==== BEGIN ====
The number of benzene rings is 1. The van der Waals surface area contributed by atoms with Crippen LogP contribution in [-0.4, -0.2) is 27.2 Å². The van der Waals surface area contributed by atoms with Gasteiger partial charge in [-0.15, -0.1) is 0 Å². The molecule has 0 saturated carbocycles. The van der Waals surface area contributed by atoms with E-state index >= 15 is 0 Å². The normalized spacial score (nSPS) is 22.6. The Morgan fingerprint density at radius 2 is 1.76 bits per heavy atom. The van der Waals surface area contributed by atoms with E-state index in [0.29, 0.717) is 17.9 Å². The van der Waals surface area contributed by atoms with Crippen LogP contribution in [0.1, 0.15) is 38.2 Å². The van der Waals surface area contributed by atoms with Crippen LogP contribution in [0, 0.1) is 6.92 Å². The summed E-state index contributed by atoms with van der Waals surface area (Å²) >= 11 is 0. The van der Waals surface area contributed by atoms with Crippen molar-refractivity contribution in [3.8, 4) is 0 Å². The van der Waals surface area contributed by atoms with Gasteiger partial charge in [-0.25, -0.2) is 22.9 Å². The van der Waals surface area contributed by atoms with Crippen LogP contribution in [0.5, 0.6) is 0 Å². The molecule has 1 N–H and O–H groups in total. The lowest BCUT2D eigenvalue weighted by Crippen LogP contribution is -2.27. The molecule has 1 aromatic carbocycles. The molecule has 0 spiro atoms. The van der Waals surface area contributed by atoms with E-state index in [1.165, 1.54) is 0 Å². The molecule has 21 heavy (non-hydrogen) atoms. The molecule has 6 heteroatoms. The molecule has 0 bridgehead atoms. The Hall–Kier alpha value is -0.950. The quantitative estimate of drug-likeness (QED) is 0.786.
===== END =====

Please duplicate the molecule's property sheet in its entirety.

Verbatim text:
The number of benzene rings is 1. The van der Waals surface area contributed by atoms with Crippen LogP contribution in [-0.4, -0.2) is 27.2 Å². The van der Waals surface area contributed by atoms with Gasteiger partial charge in [-0.15, -0.1) is 0 Å². The molecule has 0 saturated carbocycles. The van der Waals surface area contributed by atoms with E-state index >= 15 is 0 Å². The normalized spacial score (nSPS) is 22.6. The Morgan fingerprint density at radius 2 is 1.76 bits per heavy atom. The van der Waals surface area contributed by atoms with E-state index in [0.29, 0.717) is 17.9 Å². The van der Waals surface area contributed by atoms with Crippen LogP contribution in [0.1, 0.15) is 38.2 Å². The van der Waals surface area contributed by atoms with Crippen LogP contribution in [0, 0.1) is 6.92 Å². The summed E-state index contributed by atoms with van der Waals surface area (Å²) >= 11 is 0. The van der Waals surface area contributed by atoms with Crippen molar-refractivity contribution in [3.8, 4) is 0 Å². The van der Waals surface area contributed by atoms with Gasteiger partial charge in [-0.25, -0.2) is 22.9 Å². The van der Waals surface area contributed by atoms with Crippen LogP contribution in [0.5, 0.6) is 0 Å². The molecule has 1 N–H and O–H groups in total. The lowest BCUT2D eigenvalue weighted by Crippen LogP contribution is -2.27. The molecule has 1 aromatic carbocycles. The molecule has 0 spiro atoms. The van der Waals surface area contributed by atoms with E-state index in [1.165, 1.54) is 0 Å². The molecule has 21 heavy (non-hydrogen) atoms. The molecule has 6 heteroatoms. The molecule has 0 bridgehead atoms. The Hall–Kier alpha value is -0.950. The quantitative estimate of drug-likeness (QED) is 0.786.